What is the fire safety order (Regulatory Reform (Fire Safety) Order 2005)?

If you are the owner, manager, or operator of a business, ensuring compliance with fire safety regulations is crucial. The primary legislation governing fire safety is the Regulatory Reform (Fire Safety) Order 2005, commonly referred to as “the Fire Safety Order.” This law is applicable throughout England and Wales and has been in force since October 1, 2006.

Who does it apply to?

The Fire Safety Order applies to anyone who has control over the premises, which includes the owner, manager, or operator of a business, as well as landlords and other individuals who have responsibility for the premises. The order applies to all non-domestic premises and common areas of multi-occupancy residential buildings in England and Wales. It is the responsibility of the responsible person to ensure that fire safety regulations are followed in the building, and failure to comply with the order can result in legal penalties.

  • Offices and shops
  • Premises that provide care, including hospitals and care homes
  • Community halls, places of worship, and other public buildings
  • Pubs, clubs, and restaurants
  • Schools and other educational premises
  • Tents and marquees
  • Factories and warehouses
  • Hotels and hostels
  • The common areas of houses in multiple occupation (HMOs), such as shared kitchens and corridors
  • Buildings that are used for public entertainment and sports events, such as cinemas and stadiums.

It’s important to note that this list is not exhaustive, and if you’re unsure whether the Fire Safety Order applies to your premises, you can contact us to find out more information. The Regulatory Reform (Fire Safety) Order 2005 – A short guide to making your premises safe from fire gives an overview.

Exemptions

The Order exemptions are:

  • Domestic premises
  • Offshore installations
  • A ship (normal ship-board activities)
  • Fields, woods, agricultural land and forestry
  • Aircraft, locomotive, rolling stock, trailer or semi-trailer
  • Mines
  • Borehole Sites

What are your responsibilities?

The individual responsible for fire safety must ensure that provisions are made for the safety of everyone, particularly those with special needs, young individuals, and those who are not familiar with the building. In order to do so, they must:

  • Conduct a thorough fire risk assessment that considers the premises as well as anyone who could be impacted by a fire
  • Appoint one or more competent individuals to assist with fire safety
  • Take measures to reduce the likelihood of a fire occurring and limit its spread in the event of one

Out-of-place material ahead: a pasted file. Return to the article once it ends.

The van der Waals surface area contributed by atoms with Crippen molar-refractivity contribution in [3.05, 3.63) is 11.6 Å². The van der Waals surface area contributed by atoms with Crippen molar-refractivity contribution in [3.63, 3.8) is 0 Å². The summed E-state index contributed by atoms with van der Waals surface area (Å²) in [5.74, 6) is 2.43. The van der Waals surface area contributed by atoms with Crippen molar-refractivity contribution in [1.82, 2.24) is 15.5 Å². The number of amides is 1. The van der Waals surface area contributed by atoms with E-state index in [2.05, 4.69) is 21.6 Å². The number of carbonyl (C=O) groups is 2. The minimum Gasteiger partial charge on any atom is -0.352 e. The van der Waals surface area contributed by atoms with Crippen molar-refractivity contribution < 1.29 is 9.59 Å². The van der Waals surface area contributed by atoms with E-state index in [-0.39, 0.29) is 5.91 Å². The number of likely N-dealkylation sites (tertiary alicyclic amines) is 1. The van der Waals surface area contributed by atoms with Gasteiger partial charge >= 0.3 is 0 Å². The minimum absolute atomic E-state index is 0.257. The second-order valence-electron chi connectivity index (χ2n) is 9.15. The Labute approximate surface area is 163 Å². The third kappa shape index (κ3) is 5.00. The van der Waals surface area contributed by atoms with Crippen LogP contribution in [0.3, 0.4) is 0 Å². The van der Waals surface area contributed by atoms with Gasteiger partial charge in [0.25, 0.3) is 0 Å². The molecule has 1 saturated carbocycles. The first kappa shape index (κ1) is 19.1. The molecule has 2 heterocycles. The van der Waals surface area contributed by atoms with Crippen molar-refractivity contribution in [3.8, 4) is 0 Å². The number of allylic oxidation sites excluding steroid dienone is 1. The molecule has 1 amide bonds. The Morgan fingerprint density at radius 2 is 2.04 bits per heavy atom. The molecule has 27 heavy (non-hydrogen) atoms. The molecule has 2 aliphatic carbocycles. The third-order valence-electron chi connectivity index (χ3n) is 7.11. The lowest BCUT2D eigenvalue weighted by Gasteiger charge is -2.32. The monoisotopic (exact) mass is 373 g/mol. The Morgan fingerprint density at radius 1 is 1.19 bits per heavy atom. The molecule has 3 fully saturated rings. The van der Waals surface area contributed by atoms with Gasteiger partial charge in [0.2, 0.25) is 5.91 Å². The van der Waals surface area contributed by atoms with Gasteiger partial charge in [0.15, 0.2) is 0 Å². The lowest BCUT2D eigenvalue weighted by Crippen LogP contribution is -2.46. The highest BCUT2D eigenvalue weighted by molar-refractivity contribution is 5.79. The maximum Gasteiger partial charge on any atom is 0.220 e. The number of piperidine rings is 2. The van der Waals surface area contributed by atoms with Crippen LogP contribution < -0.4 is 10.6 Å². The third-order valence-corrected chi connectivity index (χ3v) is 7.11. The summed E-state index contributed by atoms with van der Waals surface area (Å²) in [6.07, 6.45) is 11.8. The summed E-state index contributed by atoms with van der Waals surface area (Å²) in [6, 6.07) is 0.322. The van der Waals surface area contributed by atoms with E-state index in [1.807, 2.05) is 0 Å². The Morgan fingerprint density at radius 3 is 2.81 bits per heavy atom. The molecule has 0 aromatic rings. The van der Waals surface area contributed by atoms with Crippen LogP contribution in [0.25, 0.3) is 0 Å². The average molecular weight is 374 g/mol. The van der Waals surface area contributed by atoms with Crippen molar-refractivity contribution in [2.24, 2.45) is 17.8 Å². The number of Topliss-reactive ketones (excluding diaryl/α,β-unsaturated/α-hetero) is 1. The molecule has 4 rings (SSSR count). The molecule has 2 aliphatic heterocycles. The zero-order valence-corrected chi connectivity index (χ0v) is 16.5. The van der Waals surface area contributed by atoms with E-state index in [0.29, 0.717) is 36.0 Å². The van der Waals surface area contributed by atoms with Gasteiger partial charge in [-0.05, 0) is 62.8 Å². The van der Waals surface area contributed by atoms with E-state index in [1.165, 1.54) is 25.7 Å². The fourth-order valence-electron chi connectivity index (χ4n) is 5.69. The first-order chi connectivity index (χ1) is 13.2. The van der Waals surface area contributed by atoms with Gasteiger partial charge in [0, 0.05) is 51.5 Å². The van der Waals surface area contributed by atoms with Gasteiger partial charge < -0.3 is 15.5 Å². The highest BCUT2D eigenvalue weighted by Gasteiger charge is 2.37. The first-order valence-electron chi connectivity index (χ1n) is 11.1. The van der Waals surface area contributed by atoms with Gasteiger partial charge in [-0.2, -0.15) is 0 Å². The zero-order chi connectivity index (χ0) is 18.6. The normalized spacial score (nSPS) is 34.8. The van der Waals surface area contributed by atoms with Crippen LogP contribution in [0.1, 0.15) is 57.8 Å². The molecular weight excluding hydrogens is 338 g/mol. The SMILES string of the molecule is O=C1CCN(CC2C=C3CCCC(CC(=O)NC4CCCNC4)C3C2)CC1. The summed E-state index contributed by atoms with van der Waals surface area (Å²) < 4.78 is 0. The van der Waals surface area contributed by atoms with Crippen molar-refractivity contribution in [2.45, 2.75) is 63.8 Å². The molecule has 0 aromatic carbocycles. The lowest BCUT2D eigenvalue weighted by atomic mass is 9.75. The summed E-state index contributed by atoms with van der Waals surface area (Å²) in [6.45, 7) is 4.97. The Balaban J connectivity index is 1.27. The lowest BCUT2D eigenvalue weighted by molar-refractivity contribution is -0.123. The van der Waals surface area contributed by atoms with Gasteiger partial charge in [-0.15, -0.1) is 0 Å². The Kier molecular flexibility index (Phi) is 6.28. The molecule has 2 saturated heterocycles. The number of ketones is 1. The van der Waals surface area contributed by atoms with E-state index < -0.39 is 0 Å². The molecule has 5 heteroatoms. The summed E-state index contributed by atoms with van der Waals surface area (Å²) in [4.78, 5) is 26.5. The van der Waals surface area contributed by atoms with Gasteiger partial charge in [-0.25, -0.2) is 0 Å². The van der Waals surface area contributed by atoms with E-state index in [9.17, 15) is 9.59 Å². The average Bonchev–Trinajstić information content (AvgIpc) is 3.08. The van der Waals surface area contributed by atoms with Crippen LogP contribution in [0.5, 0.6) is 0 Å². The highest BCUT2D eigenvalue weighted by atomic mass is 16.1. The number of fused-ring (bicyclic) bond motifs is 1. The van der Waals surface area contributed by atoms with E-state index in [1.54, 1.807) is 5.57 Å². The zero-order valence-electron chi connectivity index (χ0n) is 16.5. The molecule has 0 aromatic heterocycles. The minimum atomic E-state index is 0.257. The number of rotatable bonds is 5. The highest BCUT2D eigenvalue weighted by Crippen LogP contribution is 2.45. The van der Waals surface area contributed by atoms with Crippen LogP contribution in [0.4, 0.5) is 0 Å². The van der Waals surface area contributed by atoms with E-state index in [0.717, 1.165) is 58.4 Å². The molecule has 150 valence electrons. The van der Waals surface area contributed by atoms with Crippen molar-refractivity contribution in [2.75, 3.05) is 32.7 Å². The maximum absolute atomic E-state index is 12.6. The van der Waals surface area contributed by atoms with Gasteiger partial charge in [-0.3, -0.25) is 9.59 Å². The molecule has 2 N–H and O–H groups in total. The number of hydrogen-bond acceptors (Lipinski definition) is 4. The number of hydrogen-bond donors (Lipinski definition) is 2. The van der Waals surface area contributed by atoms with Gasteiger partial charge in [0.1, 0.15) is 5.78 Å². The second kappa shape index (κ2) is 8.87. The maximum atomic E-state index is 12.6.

• Develop a general fire precaution policy and an emergency plan
  • Implement specific measures for handling dangerous or flammable substances
  • Establish a means of contacting the emergency services and provide them with relevant information
  • Consult with employees or their representatives on fire safety matters
  • Ensure employees receive appropriate training on fire safety
  • Inform non-employees and their employers (such as temporary or contract workers) of the implemented fire safety measures and any risks they may face
  • Take additional measures to protect young individuals and inform their parents or guardians of any associated risks and the measures taken
  • Maintain fire safety measures, such as fire alarms, emergency lighting, and fire-fighting equipment
  • Record significant assessment findings and prepare a prioritized action plan to address them and follow through as necessary
  • Monitor the effectiveness of fire safety arrangements
  • Review the assessment periodically, especially after structural or managerial changes, work practice changes, or the introduction of new processes or machinery.

Enforcement

The Order requires self-compliance, similar to Health and Safety legislation. Enforcement of the Order is generally the responsibility of the local Fire and Rescue Authority, although in some premises, other organizations may be responsible for enforcement such as:-

  • The Health and Safety Executive
  • The relevant Local Authority

Dependant on the risk, enforcement action may take the form of:-

  • Verbal advice
  • Advice in writing
  • A schedule of works
  • An agreed action plan
  • The serving of an Enforcement Notice
  • The serving of an Alterations Notice
  • The serving of a Prohibition Notice
  • Simple caution
  • Prosecution

If a notice is served, the person may appeal to a Magistrates Court within 21 days of receiving the notice. In case of a disagreement between the responsible person and the Fire and Rescue Authority regarding the measures to remedy non-compliance, and if both parties agree, the matter may be referred to the Secretary of State for a determination.

Where will I find guidance about the required standards for my building?

The appropriate guidance for your specific building will vary. The government’s website is a good starting point as it offers guidance for most situations.

For specialized housing, such as sheltered housing, extra care housing, or supported housing for people with learning disabilities and mental health problems, the NFCC Specialised Housing Guidance is helpful.

The governemts website is also a good place to gather more information about “Fire safety in purpose-built flats.” For shared houses, bedsits, and HMOs, the LACoRS guidance is a useful resource.

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Reviewed: 26/01/2024 Our articles are reviewed regularly. However, any changes made to standards or legislation following the review date will not have been considered. Please note that we provide abridged, easy-to-understand guidance. To make detailed decisions about your fire safety provisions, you might require further advice or need to consult the full standards and legislation.